CESO Volunteer shares more ways to gain income from beekeeping


By BSU UPAO - Posted on 28 April 2014

Aside from liquid honey, beekeepers can also derive bee’s wax candle, propolis (a natural antibiotic), honey comb, soap, honey beer and wine from their hives. Other than products, beekeepers can also rent their beehives to farmers for pollination.

This was enumerated by Peter John Keating, a volunteer of the Canadian Executive Services Organization or CESO.

Mr. Keating further said that bee’s wax candle is more expensive than paraffin ones and doesn’t cause any pollution.Bee’s wax can also be made into soap. Propolis is a glue like substance that bees produce to seal their hives, incidentally, it is also a natural antibiotic that is used in skin creams, royal jelly and food supplements. He said that there is a number of consumers in Canada who prefers honeycomb over liquid honey because honeycomb it is fresh and not processed. However, he advised that honey wine or mead and honey beer takes years of experience and knowledge to produce although it is not impossible. He suggested that locally, beekeepers could ask the help of those who already make wine out of local products like sweet potato and strawberry.

During the “Consultation on the Reciprocating Link Between Agricultural Crop Production and Beekeeping” held at the Benguet State University-NPRCRTC on April 21, 2014, Mr. Keating presented the benefits of pollination from bees showing that poor pollination in chayote and strawberries cause malformed fruits. He added that in Canada, he earns 50$ a hive to pollinate acres of blueberries and apples. But Mr. Keating suggested that local beekeepers may come together and develop their own system regarding this service because it maybe impractical to apply Canadian practices. This is due to the fact that farms in the Cordilleras is relatively small compared to Canadian farms meaning for Cordillera farms, there are enough insects and biodiversity to pollinate plants.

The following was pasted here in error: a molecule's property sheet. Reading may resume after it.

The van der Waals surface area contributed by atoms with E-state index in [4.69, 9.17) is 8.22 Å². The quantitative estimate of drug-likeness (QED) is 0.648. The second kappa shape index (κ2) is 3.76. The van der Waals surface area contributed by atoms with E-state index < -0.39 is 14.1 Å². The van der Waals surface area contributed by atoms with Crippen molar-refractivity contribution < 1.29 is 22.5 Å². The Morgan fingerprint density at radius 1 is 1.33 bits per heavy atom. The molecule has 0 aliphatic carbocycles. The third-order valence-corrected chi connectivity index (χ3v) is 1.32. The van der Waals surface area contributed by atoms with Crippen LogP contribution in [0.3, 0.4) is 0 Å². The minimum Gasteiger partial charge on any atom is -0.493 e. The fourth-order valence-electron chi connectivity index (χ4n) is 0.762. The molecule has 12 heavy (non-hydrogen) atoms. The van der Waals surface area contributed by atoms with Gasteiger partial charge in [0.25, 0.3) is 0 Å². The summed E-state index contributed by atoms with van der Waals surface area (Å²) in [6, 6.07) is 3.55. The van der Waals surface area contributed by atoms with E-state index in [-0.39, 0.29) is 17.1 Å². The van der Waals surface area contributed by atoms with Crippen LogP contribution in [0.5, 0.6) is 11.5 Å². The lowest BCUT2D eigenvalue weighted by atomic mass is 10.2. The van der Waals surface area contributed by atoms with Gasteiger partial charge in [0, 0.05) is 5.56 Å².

The consultation brought together different beekeepers and farmers organizations namely the SLU-EISSIF, Cordillera Beekeeper Federation, La Trinidad Beekeeping Association Inc., Beekeepers Association of the Philippines Inc., Swamp Farmers Association Inc., Sariling Sikap, and the Bahong Flower Producers Multipurpose Cooperative.

It was also attended by top BSU officials, La Trinidad Vice Mayor Romeo Salda and Executive Assistant Rolly Paleng from the Office of the Benguet Vice Governor.

BSU VP for Research and Extension, Dr. Luciana Villanueva said that the consultation where beekeepers and farmers meet is a dream that came true. Beekeepers has long been complaining that the pesticides used by farmers are harmful to the bees so the consultation is an appropriate venue where both farmers and beekeepers could reach a compromise.

Mr. Keating is in the region courtesy of a partnership between CESO, BSU, Cordillera Regional Apiculturist Center (based in BSU) and the National Apiculture Research, Training, and Development Institute or NARTDI. Upon arriving at BSU, he has visited some beekeepers. He appreciated the interest and enthusiasm of the beekeepers he has met so far. He commented that there is much room for improvement and that beekeeping has a large potential in Cordillera as it is the ‘only agriculture with no negative effect on the ecosystem’.//